The Blurb On The Back:
Isadora Moon is special because she is different.
Her mum is a fairy and her dad is a vampire and she is a bit of both.
When Isadora is invited to stay at her friend Zoe’s house she’s so excited – she hasn’t been to a sleepover before!
And with cakes to bake, a midnight feast to eat and endless magical giggles to share, they just have to stay up all night to fit it all in!
The Review (Cut For Spoilers):
Isadora Moon is very excited. Her teacher, Miss Cherry has told the class that they are going to have a baking competition and the two students who bake the best cake will be given tickets to be in the studio audience for the final of the TV show Sponge And Sparkles. Isadora and her best friend, Zoe, are determined to win – so much so, that Zoe invited Isadora to bake the cake at her house over the weekend and then have a sleepover afterwards, which excites Isadora even more as she has never been to a sleepover before!
But Zoe’s determination to win the competition means she asks Isadora to do some things that she’s uncomfortable with. How far will Zoe go to win, and will Isadora go along with her to keep their friendship?
The 9th in Harriet Muncaster’s self-illustrated fantasy series for children aged 6+ is a decidedly pink and sparkly affair about friendship and what to do if you think that your friend wants you to do something wrong. It’s a very girly book but that’s no bad thing and I think that there’s plenty here for children to relate to – and I did like the magically alive monkey and pink rabbit.
Although this is the 9th in the ISADORA MOON SERIES, you don’t need to have read the previous books in order to follow this one. Isadora’s half-fairy, half-vampire background skewered towards the fairy side in this book (which is find if your little reader is into pink and sparkly, but not so much if they’re into dark and fangy) although there is a nice scene between Isadora and her vampire father.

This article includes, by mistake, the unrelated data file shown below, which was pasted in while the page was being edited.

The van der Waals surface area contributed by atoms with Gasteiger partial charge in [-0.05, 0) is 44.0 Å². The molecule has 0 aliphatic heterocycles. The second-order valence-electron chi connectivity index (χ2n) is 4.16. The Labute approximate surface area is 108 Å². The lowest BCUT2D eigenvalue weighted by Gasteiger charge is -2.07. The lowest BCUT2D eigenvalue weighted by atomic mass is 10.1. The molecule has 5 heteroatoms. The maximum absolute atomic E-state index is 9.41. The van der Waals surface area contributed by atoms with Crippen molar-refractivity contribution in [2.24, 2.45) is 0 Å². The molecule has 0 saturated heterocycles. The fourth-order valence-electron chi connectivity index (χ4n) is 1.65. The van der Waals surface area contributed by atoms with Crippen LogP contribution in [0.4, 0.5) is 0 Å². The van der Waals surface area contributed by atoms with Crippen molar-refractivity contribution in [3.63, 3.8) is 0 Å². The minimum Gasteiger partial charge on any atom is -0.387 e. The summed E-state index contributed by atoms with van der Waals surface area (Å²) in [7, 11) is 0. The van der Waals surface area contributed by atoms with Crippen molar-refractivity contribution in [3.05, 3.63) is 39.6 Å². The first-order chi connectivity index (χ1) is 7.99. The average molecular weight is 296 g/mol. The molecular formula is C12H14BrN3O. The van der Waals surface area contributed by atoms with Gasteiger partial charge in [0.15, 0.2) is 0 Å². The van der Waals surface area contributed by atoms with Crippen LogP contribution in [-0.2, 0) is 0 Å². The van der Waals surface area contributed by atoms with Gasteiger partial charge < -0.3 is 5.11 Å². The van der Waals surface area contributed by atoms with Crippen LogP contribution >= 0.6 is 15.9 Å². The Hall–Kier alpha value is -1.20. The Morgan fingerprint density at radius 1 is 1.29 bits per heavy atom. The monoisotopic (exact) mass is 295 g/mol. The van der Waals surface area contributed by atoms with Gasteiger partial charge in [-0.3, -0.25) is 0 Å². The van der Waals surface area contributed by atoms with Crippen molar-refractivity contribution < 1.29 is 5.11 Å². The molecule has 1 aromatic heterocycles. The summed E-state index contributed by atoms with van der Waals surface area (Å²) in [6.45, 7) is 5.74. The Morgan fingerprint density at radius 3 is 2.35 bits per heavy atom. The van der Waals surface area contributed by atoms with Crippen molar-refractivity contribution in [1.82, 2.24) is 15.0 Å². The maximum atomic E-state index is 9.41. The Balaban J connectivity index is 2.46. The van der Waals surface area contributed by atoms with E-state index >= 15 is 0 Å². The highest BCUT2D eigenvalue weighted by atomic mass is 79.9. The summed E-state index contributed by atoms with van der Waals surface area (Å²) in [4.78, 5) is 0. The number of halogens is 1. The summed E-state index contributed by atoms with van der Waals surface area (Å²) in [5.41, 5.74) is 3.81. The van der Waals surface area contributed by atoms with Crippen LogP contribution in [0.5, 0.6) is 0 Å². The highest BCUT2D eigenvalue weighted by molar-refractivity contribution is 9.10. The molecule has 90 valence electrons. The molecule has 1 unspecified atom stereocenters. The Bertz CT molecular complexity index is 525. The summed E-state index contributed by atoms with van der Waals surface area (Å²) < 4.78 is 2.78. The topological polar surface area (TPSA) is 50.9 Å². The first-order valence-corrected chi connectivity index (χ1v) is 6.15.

I very much enjoyed the depiction of her friendship with Zoe, especially the slight note of envy that Zoe has given that Isadora can do magic with her wand. Muncaster is particularly good at showing how Zoe’s requests (although not malicious in intent) increasingly makes Isadora uneasy until she’s really facing a bit of a moral quandary. There’s no judgment in this and Muncaster does well at balancing Isadora’s discomfort with what she’s being asked to do with the value she puts on her friendship with Zoe in a way that I think children of the target age group will find easy to relate to and understand.
There are some very cute scenes in the book – my favourite being when Isadora brings Zoe’s toy monkey to life and it plays with Pink Rabbit – and the illustrations really add to this. This is a very pink and sparkly book and I have to say I find it difficult to think that boys will readily want to read it – that’s not a criticism but I do think it’s a shame because there’s a lot here that they can benefit from and really, who doesn’t love toys coming to life?
All in all, I thought this was a smart, entertaining book and I’d happily check out the rest of this series.
ISADORA MOON HAS A SLEEPOVER was released in the United Kingdom on 7th March 2019. Thanks to the Amazon Vine Programme for the review copy of this book.